Third, in chapter 7 Tait surveys New Testament references to the bridegroom (227–82). He shows that in various parts of the New Testament other than the passage in Mark 2:19-20 and its parallels—in the Gospels, Paul’s epistles, and the Book of Revelation—it is Jesus Christ who is portrayed as the bridegroom and the church as his bride or wife (Matt. 22:1-14; 25:1-13; John 3:28-30; Rom. 7:4; 1 Cor. 6:16; 2 Cor. 11:2; Eph. 5:22-33; Rev. 19:1-6; 21:8-22:5, 17). “In all our texts, Jesus replaces Yahweh as the Bridegroom of the prophetic/eschatological tradition” (281–82). This stage of Tait’s argument is especially strong. Wherever the bridegroom motif appears in the New Testament, it is always in language that recalls the Old Testament motif of Yahweh as the bridegroom or husband of his people. In this connection, we should note that Hebrews 1 does not pick up any of the marital imagery from Psalm 45 when applying Psalm 45:6-7 to Jesus.
Finally, in chapter 8 Tait offers a detailed exegesis of Mark 2:18-22, with the focus on verses 19-20 in which Jesus speaks about the bridegroom (283–325). Tait argues that Jesus’ reference to the bridegroom and his attendants is not a general metaphor for joy (as argued, for example, by Joachim Jeremias and C. H. Dodd), but picks up very specifically on the Old Testament metaphor of the bridegroom as representing God seeking in the future to be united permanently with his people. The bridegroom in Jesus’ sayings here is a reference to himself and the attendants are Jesus’ close disciples. “He is the eschatological Bridegroom and they his intimate friends” (314). In speaking indirectly about himself in this way, Jesus was making an implicit claim to deity, “veiled,” as are Jesus’ other claims in Mark’s Gospel, in the “enigmatic” language of parable. Thus, even though Mark does not explicitly speak of Jesus as God and man, his Gospel presents Jesus as a paradoxical figure—both divine Son and humble Servant—that might fairly be viewed as contributing to the later theology of Christ’s divine and human natures (314, 327–28). Tait concludes that Jesus “is not identified with Yahweh tout simple” in Mark since Jesus is clearly distinguished from God the Father, and yet Jesus appears “on a higher plane than any of the other intermediaries previously envisaged in Jewish tradition” (330). This paradoxical Christology anticipates in an incipient manner the Trinitarian view of Christ.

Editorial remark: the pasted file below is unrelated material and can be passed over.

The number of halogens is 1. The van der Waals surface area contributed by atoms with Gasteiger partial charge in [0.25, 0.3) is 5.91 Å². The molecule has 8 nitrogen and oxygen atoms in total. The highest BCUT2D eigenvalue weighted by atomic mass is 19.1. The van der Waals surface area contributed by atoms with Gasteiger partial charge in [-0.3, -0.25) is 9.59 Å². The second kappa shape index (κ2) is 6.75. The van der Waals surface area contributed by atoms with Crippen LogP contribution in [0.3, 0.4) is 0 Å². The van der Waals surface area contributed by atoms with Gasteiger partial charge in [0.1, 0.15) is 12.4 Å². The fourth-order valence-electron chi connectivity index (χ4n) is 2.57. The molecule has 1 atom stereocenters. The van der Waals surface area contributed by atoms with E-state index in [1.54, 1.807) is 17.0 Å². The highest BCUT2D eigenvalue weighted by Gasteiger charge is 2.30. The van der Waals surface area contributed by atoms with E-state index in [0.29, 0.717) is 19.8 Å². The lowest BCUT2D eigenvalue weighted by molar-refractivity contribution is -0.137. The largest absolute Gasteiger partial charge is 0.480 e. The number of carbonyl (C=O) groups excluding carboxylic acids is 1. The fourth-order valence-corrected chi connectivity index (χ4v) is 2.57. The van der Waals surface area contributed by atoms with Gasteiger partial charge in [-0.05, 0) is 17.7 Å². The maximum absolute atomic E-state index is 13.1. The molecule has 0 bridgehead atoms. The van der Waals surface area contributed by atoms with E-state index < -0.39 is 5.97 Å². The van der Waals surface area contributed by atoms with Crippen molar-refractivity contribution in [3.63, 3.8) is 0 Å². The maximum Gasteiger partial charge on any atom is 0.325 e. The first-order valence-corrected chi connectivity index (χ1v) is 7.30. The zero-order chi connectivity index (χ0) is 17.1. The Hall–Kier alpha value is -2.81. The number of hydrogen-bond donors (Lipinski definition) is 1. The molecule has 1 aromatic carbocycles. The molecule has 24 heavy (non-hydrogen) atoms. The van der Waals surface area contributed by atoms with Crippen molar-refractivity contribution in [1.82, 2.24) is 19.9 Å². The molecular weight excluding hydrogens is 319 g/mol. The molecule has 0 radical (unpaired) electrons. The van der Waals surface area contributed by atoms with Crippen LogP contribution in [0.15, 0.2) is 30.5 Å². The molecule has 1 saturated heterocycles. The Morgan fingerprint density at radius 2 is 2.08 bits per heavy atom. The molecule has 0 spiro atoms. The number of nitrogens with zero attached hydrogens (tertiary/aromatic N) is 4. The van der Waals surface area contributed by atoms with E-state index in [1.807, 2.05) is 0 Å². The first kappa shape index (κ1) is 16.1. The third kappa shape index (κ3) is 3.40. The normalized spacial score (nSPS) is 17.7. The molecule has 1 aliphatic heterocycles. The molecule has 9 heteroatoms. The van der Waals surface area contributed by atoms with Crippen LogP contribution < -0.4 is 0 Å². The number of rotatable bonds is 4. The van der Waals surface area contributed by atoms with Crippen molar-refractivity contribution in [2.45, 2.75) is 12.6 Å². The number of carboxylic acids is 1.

Michael Tait has made a worthy contribution to the study of Markan Christology. Despite a couple of questionable rabbit trails, the book puts another nail in the coffin of the evolutionary view of Christology that hypothesizes a gradual development within the New Testament from a merely human Jesus to the explicitly divine Jesus of Christian orthodoxy. Instead, Tait’s book demonstrates that indications of the deity of Christ are found throughout the New Testament, including in such surprising places as an answer by Jesus in Mark to the question of why his disciples were not fasting.